To get started with travel video production, you need to know many things, such as equipment, editing techniques, the best time to shoot, and others. We will take you on a journey to create your own channel right now!
Our YouTube travel series, Connolly Cove, is clocking up thousands of views every week, and our Instagram channel is growing every day thanks to short videos (reels).
But we started small and have gained experience on the run. We learned a lot from practice and decided to share all our knowledge today.
But before we uncover our step beginner’s guide to establishing travel videos, let me ask you something:
Have you ever watched a travel blogger video on Facebook or YouTube and thought: “I wish I could do that”?
Trust me, we all have said that. And the good news is, you can do it!
However, it’s never been easier for someone with zero filming experience to start capturing their travels in the video. But documenting your adventures is worth it.
Who knows where it could lead? As your skills and confidence increase over time, anything can be possible— even generating income from your journeys.
What do You need to Do First?
The first thing you’ll have is a love of travel and exploration. That’s paramount. Otherwise, anything you can learn.
So, you might begin to think of your travels like a series of landscapes— much like an artist who can see the magic of a setting with paint.
You have to develop this mindset when making your video.
In your case, a camera is your brush and editing software is the canvas to add the final touch.
Also, you have to think about the style of videos you want to share. Are you simply willing to record your adventure with your family or friends? Do you want to build information-based videos to help other travellers before choosing their destination? Or do you want to inspire others with beautiful attractions (as we do on our YouTube Channel)
Or you want to try to be a travel influencer and build a following. If it’s the latter, finding a niche is an excellent way to stand out from the pack. First, you need to differentiate yourself with a unique message. Next, choose one aspect of travel you love (like road-tripping, travelling on a budget, or camping) and focus your efforts on that.
One final broad tip before starting travel video production and hitting the record button is that whatever style you choose to make, your video should be built upon a story.
Simply put, you need to have a beginning, a middle, and an end!
Before snapping any shot, have a clear vision of where your video should start, how it will progress, and where it’d wind up.
How to Start Travel Video Production
Making a travel video is a creative and fun process that can help you document your travels and share them with your family and friends. So, let’s learn how to produce a travel video.
Choose Your Camera
Travelling requires more preparation than ever, and capturing a travel video is no exception.
Before embarking on a long journey, there are several things to consider, from your budget to your destination, gathering the necessary equipment, and how to transmit easily to snap the best shots.
You must prepare a plan to ensure your travel video is a success.
It’s time to opt for your brush.
Generally, you will need a camera and lenses. Investing in a good camera will save you years of pain because you will have the right tool to capture the highest quilty videos and images.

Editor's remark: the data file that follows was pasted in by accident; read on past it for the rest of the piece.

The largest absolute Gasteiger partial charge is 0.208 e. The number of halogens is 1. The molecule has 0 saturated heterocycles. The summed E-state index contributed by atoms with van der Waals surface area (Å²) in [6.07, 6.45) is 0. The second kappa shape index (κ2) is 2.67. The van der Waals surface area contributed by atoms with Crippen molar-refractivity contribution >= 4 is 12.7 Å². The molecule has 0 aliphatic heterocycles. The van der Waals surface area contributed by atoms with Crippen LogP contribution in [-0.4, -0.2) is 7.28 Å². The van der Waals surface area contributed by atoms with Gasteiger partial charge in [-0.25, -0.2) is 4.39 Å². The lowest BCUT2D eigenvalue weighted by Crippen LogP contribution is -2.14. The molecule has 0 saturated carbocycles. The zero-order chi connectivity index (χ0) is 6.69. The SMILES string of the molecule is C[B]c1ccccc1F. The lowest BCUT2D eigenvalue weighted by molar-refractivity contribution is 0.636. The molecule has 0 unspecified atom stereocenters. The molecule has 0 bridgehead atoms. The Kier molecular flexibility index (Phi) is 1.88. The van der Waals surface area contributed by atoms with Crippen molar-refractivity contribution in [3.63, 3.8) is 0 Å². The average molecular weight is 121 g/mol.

Lenses can also help you make exciting and outstanding shots. You should also bring a tripod for more stability while recording and enough storage for all your short movies.
And so, what’s the best camera for making promotional or travel video production?
You may be at a loss as to which professional camera to buy if this is your first such purchase or if you are looking to upgrade from your existing model.
Since several different types of cameras may be purchased for around the same price, this is something that must be addressed immediately.
Think about what you want to film before deciding on a camera for your vacation vlog.
If, for instance, you plan on shooting largely landscapes and wildlife, you’ll want a camera with a powerful zoom.
On the other hand, if you’re mostly documenting action videos or shots with more motion, you’ll want to invest in one with high-quality image capabilities.
Additionally, suppose you’re a frequent traveller who hates being loaded with extra luggage. In that case, you’ll want to look for anything lightweight and compact in your pocket or over your shoulder so that it’s easier to take on your travels.
If you want more options and higher quality regardless of size, though, you can get something that’s a little bit bigger.
As an added note, plan ahead for what you intend to do with the videos you create.
For this reason, think about what you hope to get out of your camera.
Consider purchasing a professional pocket camera if you want to view your footage only on a computer and do a very little editing.
With this camera, you can take 360-degree photographs that span the full spectrum of focal lengths, from telephoto to wide-angle.
If you frequently travel, you will want to go for a camera with a wide-zoom lens, giving you a wide field of shots.
Look for high-quality cameras with LOG mode because of their enormous dynamic range if you intend to do any post-production.
Also, small systems or mirrorless cameras are best for achieving the highest image quality.
In the same way that DSLRs offer a wide variety of high-quality vlogging accessories and lenses, many older cameras also do.
If you aspire to more wonderful things as a videographer, the sky is the limit when choosing camera hardware.
You can start with the Sony Alpha a7III, one of the best cameras for YouTube films. It’s used and recommended by many top adventures and offers high-quality results.
Also, you can go for a camera with a foldable or tiltable screen.
By repositioning it to a number of different angles, you can ensure that your camera captures the entire scene regardless of where you stand.
It might be an overstep if you have no experience with travel video production or using DSLR (digital single lens reflex) camera. You can start with your phone or join a course and upgrade to a more complex camera.
So, Can I use my iPhone?
If you’re a complete newbie or don’t afford to buy a camera right now, our talented photographers recommend starting with your iPhone. However, it can’t be a very humble device.